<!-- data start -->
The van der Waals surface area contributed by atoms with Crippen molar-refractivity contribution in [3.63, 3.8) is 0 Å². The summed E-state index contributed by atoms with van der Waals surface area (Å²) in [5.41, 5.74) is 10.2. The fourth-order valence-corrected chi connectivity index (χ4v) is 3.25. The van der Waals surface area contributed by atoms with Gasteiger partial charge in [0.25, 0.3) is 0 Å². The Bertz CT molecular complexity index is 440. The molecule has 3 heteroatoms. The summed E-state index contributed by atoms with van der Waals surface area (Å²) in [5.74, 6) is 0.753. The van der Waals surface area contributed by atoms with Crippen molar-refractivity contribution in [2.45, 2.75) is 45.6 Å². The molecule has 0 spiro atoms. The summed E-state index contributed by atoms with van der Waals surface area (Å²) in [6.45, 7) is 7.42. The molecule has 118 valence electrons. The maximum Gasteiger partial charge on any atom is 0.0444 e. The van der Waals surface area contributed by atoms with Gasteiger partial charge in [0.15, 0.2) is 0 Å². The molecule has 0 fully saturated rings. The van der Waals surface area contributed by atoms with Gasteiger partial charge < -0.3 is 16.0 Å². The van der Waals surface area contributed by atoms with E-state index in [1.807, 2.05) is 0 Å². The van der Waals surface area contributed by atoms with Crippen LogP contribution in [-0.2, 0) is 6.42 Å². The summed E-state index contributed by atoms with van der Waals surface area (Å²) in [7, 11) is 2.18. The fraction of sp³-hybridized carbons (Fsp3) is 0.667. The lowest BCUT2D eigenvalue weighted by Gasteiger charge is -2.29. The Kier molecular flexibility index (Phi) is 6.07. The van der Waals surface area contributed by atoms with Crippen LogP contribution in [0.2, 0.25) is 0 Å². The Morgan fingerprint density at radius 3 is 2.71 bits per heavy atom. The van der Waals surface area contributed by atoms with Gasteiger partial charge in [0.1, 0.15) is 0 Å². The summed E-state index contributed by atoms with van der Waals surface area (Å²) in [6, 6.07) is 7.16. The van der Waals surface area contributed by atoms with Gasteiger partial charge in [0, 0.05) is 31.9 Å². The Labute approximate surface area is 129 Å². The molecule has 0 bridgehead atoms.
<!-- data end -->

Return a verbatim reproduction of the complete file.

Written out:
The van der Waals surface area contributed by atoms with Crippen molar-refractivity contribution in [3.63, 3.8) is 0 Å². The summed E-state index contributed by atoms with van der Waals surface area (Å²) in [5.41, 5.74) is 10.2. The fourth-order valence-corrected chi connectivity index (χ4v) is 3.25. The van der Waals surface area contributed by atoms with Gasteiger partial charge in [0.25, 0.3) is 0 Å². The Bertz CT molecular complexity index is 440. The molecule has 3 heteroatoms. The summed E-state index contributed by atoms with van der Waals surface area (Å²) in [5.74, 6) is 0.753. The van der Waals surface area contributed by atoms with Crippen molar-refractivity contribution in [2.45, 2.75) is 45.6 Å². The molecule has 0 spiro atoms. The summed E-state index contributed by atoms with van der Waals surface area (Å²) in [6.45, 7) is 7.42. The molecule has 118 valence electrons. The maximum Gasteiger partial charge on any atom is 0.0444 e. The van der Waals surface area contributed by atoms with Gasteiger partial charge in [0.15, 0.2) is 0 Å². The molecule has 0 fully saturated rings. The van der Waals surface area contributed by atoms with Gasteiger partial charge < -0.3 is 16.0 Å². The van der Waals surface area contributed by atoms with E-state index in [1.807, 2.05) is 0 Å². The van der Waals surface area contributed by atoms with Crippen LogP contribution in [-0.2, 0) is 6.42 Å². The summed E-state index contributed by atoms with van der Waals surface area (Å²) in [7, 11) is 2.18. The fraction of sp³-hybridized carbons (Fsp3) is 0.667. The lowest BCUT2D eigenvalue weighted by Gasteiger charge is -2.29. The Kier molecular flexibility index (Phi) is 6.07. The van der Waals surface area contributed by atoms with Crippen LogP contribution in [0.2, 0.25) is 0 Å². The Morgan fingerprint density at radius 3 is 2.71 bits per heavy atom. The van der Waals surface area contributed by atoms with Gasteiger partial charge in [0.1, 0.15) is 0 Å². The summed E-state index contributed by atoms with van der Waals surface area (Å²) in [6, 6.07) is 7.16. The van der Waals surface area contributed by atoms with Gasteiger partial charge in [0, 0.05) is 31.9 Å². The Labute approximate surface area is 129 Å². The molecule has 0 bridgehead atoms.